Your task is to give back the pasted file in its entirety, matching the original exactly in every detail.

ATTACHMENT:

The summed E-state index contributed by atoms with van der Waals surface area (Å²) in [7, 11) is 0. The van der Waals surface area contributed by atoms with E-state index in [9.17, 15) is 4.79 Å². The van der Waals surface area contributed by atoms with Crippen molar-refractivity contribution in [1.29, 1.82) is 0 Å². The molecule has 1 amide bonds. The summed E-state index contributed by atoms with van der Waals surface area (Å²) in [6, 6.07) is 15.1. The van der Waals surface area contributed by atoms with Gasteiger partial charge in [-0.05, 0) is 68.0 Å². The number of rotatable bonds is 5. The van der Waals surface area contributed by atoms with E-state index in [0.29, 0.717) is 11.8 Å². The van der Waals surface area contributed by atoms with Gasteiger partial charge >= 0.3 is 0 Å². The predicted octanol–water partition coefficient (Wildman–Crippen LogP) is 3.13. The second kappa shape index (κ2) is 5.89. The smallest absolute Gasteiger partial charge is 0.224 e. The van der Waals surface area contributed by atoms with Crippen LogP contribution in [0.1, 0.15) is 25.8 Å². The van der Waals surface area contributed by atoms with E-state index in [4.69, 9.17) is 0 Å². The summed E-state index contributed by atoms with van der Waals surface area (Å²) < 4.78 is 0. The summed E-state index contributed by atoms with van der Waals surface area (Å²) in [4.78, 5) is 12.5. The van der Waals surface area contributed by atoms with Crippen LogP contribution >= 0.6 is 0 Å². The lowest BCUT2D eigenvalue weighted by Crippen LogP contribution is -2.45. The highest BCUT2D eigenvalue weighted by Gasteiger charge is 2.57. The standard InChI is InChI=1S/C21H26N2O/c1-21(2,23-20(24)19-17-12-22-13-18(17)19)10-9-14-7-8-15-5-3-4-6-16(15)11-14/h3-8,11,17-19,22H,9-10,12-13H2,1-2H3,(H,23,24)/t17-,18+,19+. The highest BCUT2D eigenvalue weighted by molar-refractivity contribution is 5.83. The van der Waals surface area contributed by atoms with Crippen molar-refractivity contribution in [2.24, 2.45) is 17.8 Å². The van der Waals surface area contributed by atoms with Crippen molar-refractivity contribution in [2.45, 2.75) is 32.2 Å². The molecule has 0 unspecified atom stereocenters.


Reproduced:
The summed E-state index contributed by atoms with van der Waals surface area (Å²) in [7, 11) is 0. The van der Waals surface area contributed by atoms with E-state index in [9.17, 15) is 4.79 Å². The van der Waals surface area contributed by atoms with Crippen molar-refractivity contribution in [1.29, 1.82) is 0 Å². The molecule has 1 amide bonds. The summed E-state index contributed by atoms with van der Waals surface area (Å²) in [6, 6.07) is 15.1. The van der Waals surface area contributed by atoms with Gasteiger partial charge in [-0.05, 0) is 68.0 Å². The number of rotatable bonds is 5. The van der Waals surface area contributed by atoms with E-state index in [0.29, 0.717) is 11.8 Å². The van der Waals surface area contributed by atoms with Gasteiger partial charge >= 0.3 is 0 Å². The predicted octanol–water partition coefficient (Wildman–Crippen LogP) is 3.13. The second kappa shape index (κ2) is 5.89. The smallest absolute Gasteiger partial charge is 0.224 e. The van der Waals surface area contributed by atoms with Crippen LogP contribution in [0.1, 0.15) is 25.8 Å². The van der Waals surface area contributed by atoms with E-state index in [4.69, 9.17) is 0 Å². The summed E-state index contributed by atoms with van der Waals surface area (Å²) < 4.78 is 0. The summed E-state index contributed by atoms with van der Waals surface area (Å²) in [4.78, 5) is 12.5. The van der Waals surface area contributed by atoms with Crippen LogP contribution >= 0.6 is 0 Å². The lowest BCUT2D eigenvalue weighted by Crippen LogP contribution is -2.45. The highest BCUT2D eigenvalue weighted by Gasteiger charge is 2.57. The standard InChI is InChI=1S/C21H26N2O/c1-21(2,23-20(24)19-17-12-22-13-18(17)19)10-9-14-7-8-15-5-3-4-6-16(15)11-14/h3-8,11,17-19,22H,9-10,12-13H2,1-2H3,(H,23,24)/t17-,18+,19+. The highest BCUT2D eigenvalue weighted by molar-refractivity contribution is 5.83. The van der Waals surface area contributed by atoms with Crippen molar-refractivity contribution in [2.24, 2.45) is 17.8 Å². The van der Waals surface area contributed by atoms with Crippen molar-refractivity contribution in [2.45, 2.75) is 32.2 Å². The molecule has 0 unspecified atom stereocenters.